An advocacy workshop led by consumers provided an opportunity for the 19 consumers attending the conference to honour advocates and loved ones, celebrate successes, network and connect, and develop skills and knowledge around sharing their stories, working with Lung Foundation Australia and advocating for reform.
In the advocacy workshop, consumers reviewed the Lung Cancer Blueprint (2022) and brainstormed solutions for accelerating lung cancer reform in Australia.
Lessons and reflections
In addition to support from Bellberry for five consumers to attend the conference, Lung Foundation Australia invested an additional $25,000 from the conference budget to support consumer engagement. Consumers attending ALCC had all their expenses covered.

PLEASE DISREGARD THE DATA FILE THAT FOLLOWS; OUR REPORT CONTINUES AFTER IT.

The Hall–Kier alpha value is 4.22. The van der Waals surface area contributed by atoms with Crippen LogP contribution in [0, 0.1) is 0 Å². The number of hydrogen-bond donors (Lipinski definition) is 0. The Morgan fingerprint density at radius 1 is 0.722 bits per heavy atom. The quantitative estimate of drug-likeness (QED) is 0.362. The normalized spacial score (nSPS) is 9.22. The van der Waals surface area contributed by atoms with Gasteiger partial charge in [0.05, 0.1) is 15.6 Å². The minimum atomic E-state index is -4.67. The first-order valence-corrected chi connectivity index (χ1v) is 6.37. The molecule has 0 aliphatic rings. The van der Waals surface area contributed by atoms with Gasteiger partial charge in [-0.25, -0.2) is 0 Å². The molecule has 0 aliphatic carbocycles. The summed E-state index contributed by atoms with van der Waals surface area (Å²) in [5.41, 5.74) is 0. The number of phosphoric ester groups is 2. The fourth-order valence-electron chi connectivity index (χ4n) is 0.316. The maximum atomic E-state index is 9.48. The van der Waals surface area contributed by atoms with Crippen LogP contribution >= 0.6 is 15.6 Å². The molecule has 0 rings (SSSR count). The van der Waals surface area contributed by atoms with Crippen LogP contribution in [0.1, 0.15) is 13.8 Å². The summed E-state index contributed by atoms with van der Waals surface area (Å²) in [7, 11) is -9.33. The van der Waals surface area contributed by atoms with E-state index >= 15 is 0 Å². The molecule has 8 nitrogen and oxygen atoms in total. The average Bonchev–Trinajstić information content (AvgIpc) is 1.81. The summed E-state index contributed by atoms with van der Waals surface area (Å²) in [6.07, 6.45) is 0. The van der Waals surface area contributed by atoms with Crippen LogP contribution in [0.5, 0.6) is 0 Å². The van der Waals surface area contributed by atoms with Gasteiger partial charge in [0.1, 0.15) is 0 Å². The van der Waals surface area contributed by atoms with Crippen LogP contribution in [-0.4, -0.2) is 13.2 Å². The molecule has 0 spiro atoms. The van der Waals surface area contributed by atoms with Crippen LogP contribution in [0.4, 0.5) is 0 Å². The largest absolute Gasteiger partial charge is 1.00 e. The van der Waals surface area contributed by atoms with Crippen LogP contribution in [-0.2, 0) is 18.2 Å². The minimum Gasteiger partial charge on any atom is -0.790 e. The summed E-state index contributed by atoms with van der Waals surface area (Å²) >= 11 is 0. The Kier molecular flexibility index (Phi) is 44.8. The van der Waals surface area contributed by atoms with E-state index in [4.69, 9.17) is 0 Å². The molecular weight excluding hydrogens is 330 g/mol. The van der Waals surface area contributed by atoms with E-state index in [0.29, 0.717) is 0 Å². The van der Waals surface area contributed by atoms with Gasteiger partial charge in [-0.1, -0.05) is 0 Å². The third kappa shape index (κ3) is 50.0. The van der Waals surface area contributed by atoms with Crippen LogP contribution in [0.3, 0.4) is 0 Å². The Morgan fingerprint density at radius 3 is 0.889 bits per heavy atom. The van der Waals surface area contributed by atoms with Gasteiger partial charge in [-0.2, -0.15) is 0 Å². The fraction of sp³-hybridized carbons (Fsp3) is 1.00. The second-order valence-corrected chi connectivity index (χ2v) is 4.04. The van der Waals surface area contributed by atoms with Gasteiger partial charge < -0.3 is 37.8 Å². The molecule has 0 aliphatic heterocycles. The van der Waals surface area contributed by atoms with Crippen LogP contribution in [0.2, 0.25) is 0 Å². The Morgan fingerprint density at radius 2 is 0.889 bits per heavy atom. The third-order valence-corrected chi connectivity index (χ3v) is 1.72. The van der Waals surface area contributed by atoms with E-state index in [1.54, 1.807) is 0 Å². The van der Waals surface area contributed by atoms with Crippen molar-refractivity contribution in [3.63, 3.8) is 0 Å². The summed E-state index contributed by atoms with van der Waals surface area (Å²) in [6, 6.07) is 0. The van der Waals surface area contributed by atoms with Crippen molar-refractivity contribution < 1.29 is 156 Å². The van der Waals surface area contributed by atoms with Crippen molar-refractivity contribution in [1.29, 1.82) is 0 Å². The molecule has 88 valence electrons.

LFA staff organised and booked all consumer travel and accommodation, and a Lung Foundation Australia staff member was available at the conference to support consumers. Consumers attending ALCC had access to LFA’s Employee Assistance Program, a staff expense claim form, and a tram pass for the week. It is worth noting that not all conferences or organisations would have the resources to do this.
Some challenges were encountered when embedding lived experience into the conference.
For instance, 26 consumers planned to attend the scientific conference; however, illness and treatments prevented all from attending.